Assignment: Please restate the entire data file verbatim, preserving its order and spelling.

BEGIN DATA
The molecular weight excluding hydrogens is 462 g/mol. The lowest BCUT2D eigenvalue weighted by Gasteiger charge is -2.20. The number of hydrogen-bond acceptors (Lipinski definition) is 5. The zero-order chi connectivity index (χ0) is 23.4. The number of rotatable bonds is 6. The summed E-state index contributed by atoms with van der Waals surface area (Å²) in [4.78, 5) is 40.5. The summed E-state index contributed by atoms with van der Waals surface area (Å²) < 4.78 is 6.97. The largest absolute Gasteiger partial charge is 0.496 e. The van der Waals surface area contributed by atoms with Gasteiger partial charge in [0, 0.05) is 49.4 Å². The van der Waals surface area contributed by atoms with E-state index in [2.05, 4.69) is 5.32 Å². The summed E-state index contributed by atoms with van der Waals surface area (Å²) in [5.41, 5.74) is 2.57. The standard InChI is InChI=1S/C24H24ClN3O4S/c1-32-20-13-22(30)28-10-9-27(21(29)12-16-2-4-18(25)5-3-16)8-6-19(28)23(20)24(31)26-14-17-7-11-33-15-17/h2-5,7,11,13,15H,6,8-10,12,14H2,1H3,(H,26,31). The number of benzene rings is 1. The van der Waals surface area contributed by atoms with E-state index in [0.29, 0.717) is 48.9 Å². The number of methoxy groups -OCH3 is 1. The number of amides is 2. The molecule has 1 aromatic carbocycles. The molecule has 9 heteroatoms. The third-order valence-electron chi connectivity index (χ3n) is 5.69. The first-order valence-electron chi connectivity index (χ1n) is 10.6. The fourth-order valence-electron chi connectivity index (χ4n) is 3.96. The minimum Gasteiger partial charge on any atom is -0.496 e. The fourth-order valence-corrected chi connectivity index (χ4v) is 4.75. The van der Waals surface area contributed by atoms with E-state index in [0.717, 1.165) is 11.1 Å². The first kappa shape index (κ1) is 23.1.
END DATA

The molecular weight excluding hydrogens is 462 g/mol. The lowest BCUT2D eigenvalue weighted by Gasteiger charge is -2.20. The number of hydrogen-bond acceptors (Lipinski definition) is 5. The zero-order chi connectivity index (χ0) is 23.4. The number of rotatable bonds is 6. The summed E-state index contributed by atoms with van der Waals surface area (Å²) in [4.78, 5) is 40.5. The summed E-state index contributed by atoms with van der Waals surface area (Å²) < 4.78 is 6.97. The largest absolute Gasteiger partial charge is 0.496 e. The van der Waals surface area contributed by atoms with Gasteiger partial charge in [0, 0.05) is 49.4 Å². The van der Waals surface area contributed by atoms with E-state index in [2.05, 4.69) is 5.32 Å². The summed E-state index contributed by atoms with van der Waals surface area (Å²) in [5.41, 5.74) is 2.57. The standard InChI is InChI=1S/C24H24ClN3O4S/c1-32-20-13-22(30)28-10-9-27(21(29)12-16-2-4-18(25)5-3-16)8-6-19(28)23(20)24(31)26-14-17-7-11-33-15-17/h2-5,7,11,13,15H,6,8-10,12,14H2,1H3,(H,26,31). The number of benzene rings is 1. The van der Waals surface area contributed by atoms with E-state index in [0.29, 0.717) is 48.9 Å². The number of methoxy groups -OCH3 is 1. The number of amides is 2. The molecule has 1 aromatic carbocycles. The molecule has 9 heteroatoms. The third-order valence-electron chi connectivity index (χ3n) is 5.69. The first-order valence-electron chi connectivity index (χ1n) is 10.6. The fourth-order valence-electron chi connectivity index (χ4n) is 3.96. The minimum Gasteiger partial charge on any atom is -0.496 e. The fourth-order valence-corrected chi connectivity index (χ4v) is 4.75. The van der Waals surface area contributed by atoms with E-state index in [0.717, 1.165) is 11.1 Å². The first kappa shape index (κ1) is 23.1.